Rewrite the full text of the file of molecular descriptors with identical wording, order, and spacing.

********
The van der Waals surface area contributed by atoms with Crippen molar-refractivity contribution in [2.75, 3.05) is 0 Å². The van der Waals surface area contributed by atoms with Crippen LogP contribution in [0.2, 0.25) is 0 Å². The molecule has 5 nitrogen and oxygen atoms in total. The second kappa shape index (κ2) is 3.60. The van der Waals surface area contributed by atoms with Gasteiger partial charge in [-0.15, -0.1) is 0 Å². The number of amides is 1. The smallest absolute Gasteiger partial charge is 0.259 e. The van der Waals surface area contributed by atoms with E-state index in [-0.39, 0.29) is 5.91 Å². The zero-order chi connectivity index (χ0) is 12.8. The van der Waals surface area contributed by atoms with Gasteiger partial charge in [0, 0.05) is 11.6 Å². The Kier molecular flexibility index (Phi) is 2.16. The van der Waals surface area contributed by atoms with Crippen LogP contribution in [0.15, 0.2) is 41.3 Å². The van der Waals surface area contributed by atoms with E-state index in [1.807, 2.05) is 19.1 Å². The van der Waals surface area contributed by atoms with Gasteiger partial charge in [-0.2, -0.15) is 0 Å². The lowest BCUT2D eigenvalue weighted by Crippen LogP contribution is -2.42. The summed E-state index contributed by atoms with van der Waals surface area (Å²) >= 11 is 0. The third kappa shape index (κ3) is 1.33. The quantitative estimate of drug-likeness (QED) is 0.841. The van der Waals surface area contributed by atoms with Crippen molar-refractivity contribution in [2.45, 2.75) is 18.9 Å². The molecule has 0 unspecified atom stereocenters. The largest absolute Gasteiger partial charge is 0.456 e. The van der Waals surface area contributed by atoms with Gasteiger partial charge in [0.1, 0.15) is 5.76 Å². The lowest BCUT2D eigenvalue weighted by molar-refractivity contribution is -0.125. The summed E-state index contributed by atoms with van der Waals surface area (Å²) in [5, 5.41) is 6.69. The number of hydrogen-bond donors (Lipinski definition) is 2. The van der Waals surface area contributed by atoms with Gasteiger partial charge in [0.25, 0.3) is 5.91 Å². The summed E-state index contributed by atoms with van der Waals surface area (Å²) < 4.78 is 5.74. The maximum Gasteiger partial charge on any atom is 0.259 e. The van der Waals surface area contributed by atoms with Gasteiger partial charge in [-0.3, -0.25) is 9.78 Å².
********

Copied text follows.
The van der Waals surface area contributed by atoms with Crippen molar-refractivity contribution in [2.75, 3.05) is 0 Å². The van der Waals surface area contributed by atoms with Crippen LogP contribution in [0.2, 0.25) is 0 Å². The molecule has 5 nitrogen and oxygen atoms in total. The second kappa shape index (κ2) is 3.60. The van der Waals surface area contributed by atoms with Gasteiger partial charge in [-0.15, -0.1) is 0 Å². The number of amides is 1. The smallest absolute Gasteiger partial charge is 0.259 e. The van der Waals surface area contributed by atoms with E-state index in [-0.39, 0.29) is 5.91 Å². The zero-order chi connectivity index (χ0) is 12.8. The van der Waals surface area contributed by atoms with Gasteiger partial charge in [0, 0.05) is 11.6 Å². The Kier molecular flexibility index (Phi) is 2.16. The van der Waals surface area contributed by atoms with Crippen LogP contribution in [0.15, 0.2) is 41.3 Å². The van der Waals surface area contributed by atoms with E-state index in [1.807, 2.05) is 19.1 Å². The van der Waals surface area contributed by atoms with Gasteiger partial charge in [-0.2, -0.15) is 0 Å². The lowest BCUT2D eigenvalue weighted by Crippen LogP contribution is -2.42. The summed E-state index contributed by atoms with van der Waals surface area (Å²) >= 11 is 0. The third kappa shape index (κ3) is 1.33. The quantitative estimate of drug-likeness (QED) is 0.841. The van der Waals surface area contributed by atoms with Crippen molar-refractivity contribution in [2.45, 2.75) is 18.9 Å². The molecule has 0 unspecified atom stereocenters. The largest absolute Gasteiger partial charge is 0.456 e. The van der Waals surface area contributed by atoms with Gasteiger partial charge in [0.1, 0.15) is 5.76 Å². The lowest BCUT2D eigenvalue weighted by molar-refractivity contribution is -0.125. The summed E-state index contributed by atoms with van der Waals surface area (Å²) in [5, 5.41) is 6.69. The number of hydrogen-bond donors (Lipinski definition) is 2. The van der Waals surface area contributed by atoms with Gasteiger partial charge in [0.25, 0.3) is 5.91 Å². The summed E-state index contributed by atoms with van der Waals surface area (Å²) < 4.78 is 5.74. The maximum Gasteiger partial charge on any atom is 0.259 e. The van der Waals surface area contributed by atoms with Gasteiger partial charge in [-0.3, -0.25) is 9.78 Å².